Kremlin: Poland Dissed Putin With No Auschwitz Invite
Organizers say no one was specifically invited
By Newser Editors and Wire Services
Posted Jan 13, 2015 10:44 AM CST
Russian President Vladimir Putin speaks at a news conference in Moscow's Kremlin, Russia, on Dec. 23, 2014.   (AP Photo/Maxim Shipenkov, pool)

(Newser) – Vladimir Putin will not travel to a ceremony in Poland marking the 70th anniversary of the liberation of the Nazis' Auschwitz death camp because he hasn't been invited by the hosts, the Kremlin said today. Putin's spokesman was quoted by the Interfax news agency as saying that the president hasn't received any invitation. The organizers of the ceremonies, the Auschwitz Museum and the International Auschwitz Council, said there had been no specific invitations, but donor nations contributing funds to the site, including Russia, had been asked if they were going to attend. The situation is particularly awkward since the Nazi death camp was liberated by the Soviet troops and many of about 1.5 million inmates, most of them Jews, who died in Auschwitz were Soviet citizens. Putin did attend ceremonies marking the 60th anniversary of the liberation in 2005.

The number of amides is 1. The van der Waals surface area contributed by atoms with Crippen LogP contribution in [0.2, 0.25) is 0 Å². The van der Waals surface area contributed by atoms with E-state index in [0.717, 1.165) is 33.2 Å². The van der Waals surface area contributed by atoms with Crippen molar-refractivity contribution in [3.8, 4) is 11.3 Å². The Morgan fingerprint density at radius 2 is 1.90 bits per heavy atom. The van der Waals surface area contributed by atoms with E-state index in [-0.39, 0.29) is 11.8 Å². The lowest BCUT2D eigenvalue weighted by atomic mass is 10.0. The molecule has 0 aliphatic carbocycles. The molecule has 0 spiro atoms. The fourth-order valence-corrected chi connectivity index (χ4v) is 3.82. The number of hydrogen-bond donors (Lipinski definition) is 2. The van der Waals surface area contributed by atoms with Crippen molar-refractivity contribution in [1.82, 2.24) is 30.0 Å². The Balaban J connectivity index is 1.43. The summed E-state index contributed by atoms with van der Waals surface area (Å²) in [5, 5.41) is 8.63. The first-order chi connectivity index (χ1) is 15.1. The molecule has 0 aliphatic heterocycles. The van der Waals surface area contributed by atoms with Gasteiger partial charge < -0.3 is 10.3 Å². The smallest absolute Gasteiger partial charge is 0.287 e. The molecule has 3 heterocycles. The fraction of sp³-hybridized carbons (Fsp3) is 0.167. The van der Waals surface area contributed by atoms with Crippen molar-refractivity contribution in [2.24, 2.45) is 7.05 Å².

The apparent reason lies in the Ukrainian crisis, which has badly strained ties between Russia and the West. Poland has been one of the harshest critics of the Kremlin's policy, and relations between the two countries have grown increasingly tense. A spokesman for the Auschwitz Museum told the AP that no personal invitations were sent to anyone. He said the organizers had informed embassies of the EU nations and the donor countries that the observances will be taking place on Jan. 27 and have asked them to reply whether they will be sending delegations and at what level. (The museum earlier this month reported it saw a record number of visitors last year.)